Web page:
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Mr. Khabra rose—

Sir Patrick Cormack: No, I shall carry on, if I may.

The hon. Member for Sunderland, North (Bill Etherington), who made an excellent and moving speech earlier, was not convinced. As between those two gentlemen, I do not believe there is one scintilla of difference as to their genuineness, their sincerity, their passionate support for their own political party or their desire to serve the nation, but they have come to different conclusions, and I honour them for that.

As I observed earlier, we sometimes get circular letters. I hope the Solicitor-General will make a note of this. If we had all had a letter from the Prime Minister and the Home Secretary, telling us that there was real conviction and inviting us to briefings—there are precedents for that, such as before the beginning of the
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Iraq war—we could have gone to the Home Office or to rooms in Westminster Hall, and we could have been briefed. We could then have exercised our democratic duty in the House on the basis of information given to us. I do not know what conclusion I would have come to.

I suspect that I might have been on the Prime Minister's side because yesterday, by chance, I chaired the Select Committee on Northern Ireland Affairs—two of its members are in the Chamber—and Sir Hugh Orde, whom I hold in high regard, gave evidence. The hon. Member for North Down (Lady Hermon), who voted with the Government, asked the Chief Constable whether he believed that 90 days was justified. He gave a brief but passionate answer, which was so initially—I am choosing my words carefully—compelling that if I had spent an hour in his company, discussing the matter directly, I might have been convinced. I do not know.

However, I was not given such an opportunity. That applies to all Back Benchers because the cross-party talks were confined to the Front Benchers. I do not claim that there should not be talks between Front Benchers—of course there should. On such an issue, they are vital. But the vast majority of hon. Members do not sit on the Front Benches. Every hon. Member is equal in his or her vote—[Interruption]—and responsibilities, as my hon. Friend the Member for Buckingham (John Bercow) reminds me, in an intervention that was untypically sotto voce. We should, therefore, have been treated equally.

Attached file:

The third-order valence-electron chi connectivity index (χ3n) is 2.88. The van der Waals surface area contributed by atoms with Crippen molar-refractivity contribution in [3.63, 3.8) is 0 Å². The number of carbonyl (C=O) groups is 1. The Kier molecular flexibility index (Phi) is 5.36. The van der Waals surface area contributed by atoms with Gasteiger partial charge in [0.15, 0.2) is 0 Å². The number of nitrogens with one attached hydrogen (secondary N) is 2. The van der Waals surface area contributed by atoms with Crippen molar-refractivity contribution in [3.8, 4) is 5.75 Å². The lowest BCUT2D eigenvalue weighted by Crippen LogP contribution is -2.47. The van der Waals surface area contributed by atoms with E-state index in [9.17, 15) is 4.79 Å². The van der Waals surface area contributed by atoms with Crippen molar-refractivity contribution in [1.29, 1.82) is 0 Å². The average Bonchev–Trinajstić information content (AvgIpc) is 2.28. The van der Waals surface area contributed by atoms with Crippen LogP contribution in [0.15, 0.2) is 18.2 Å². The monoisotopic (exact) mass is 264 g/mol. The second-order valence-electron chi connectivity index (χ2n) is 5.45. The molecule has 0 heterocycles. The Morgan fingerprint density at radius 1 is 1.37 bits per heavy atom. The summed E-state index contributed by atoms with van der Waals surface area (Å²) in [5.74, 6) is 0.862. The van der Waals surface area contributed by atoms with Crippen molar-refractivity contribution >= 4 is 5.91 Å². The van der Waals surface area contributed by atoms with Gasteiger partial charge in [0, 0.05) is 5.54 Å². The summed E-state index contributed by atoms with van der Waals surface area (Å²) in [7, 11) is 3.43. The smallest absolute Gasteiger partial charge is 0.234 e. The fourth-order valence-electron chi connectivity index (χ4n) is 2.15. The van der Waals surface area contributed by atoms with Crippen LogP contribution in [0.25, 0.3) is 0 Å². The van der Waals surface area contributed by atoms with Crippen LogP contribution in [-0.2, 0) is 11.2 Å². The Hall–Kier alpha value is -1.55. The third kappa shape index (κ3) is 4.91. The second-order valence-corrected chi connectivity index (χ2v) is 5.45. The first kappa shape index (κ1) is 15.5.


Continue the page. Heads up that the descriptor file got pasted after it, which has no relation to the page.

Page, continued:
Mr. Khabra: When the Conservative party is in government, it is prepared to listen to police advice but when it is in opposition, and the police ask for 90 days for good reasons—to detain people who are involved in or planning terrorist activity—it does not. What is the difference? Why are Conservative Members unable to consider 90 days, even on the advice of the police?

Sir Patrick Cormack: There are some fundamental misunderstandings in the hon. Gentleman's question. First, the country has never had the benefit of my services in government—I infinitely regret that and the country is much the poorer for it—and I cannot therefore speak as a member of a Conservative Government. However, it is the duty of advisers to advise, the responsibility of those whom they advise to listen, and the obligation of those who are in executive government to present proposals to the House. It is for the House to determine the ultimate content of the legislation.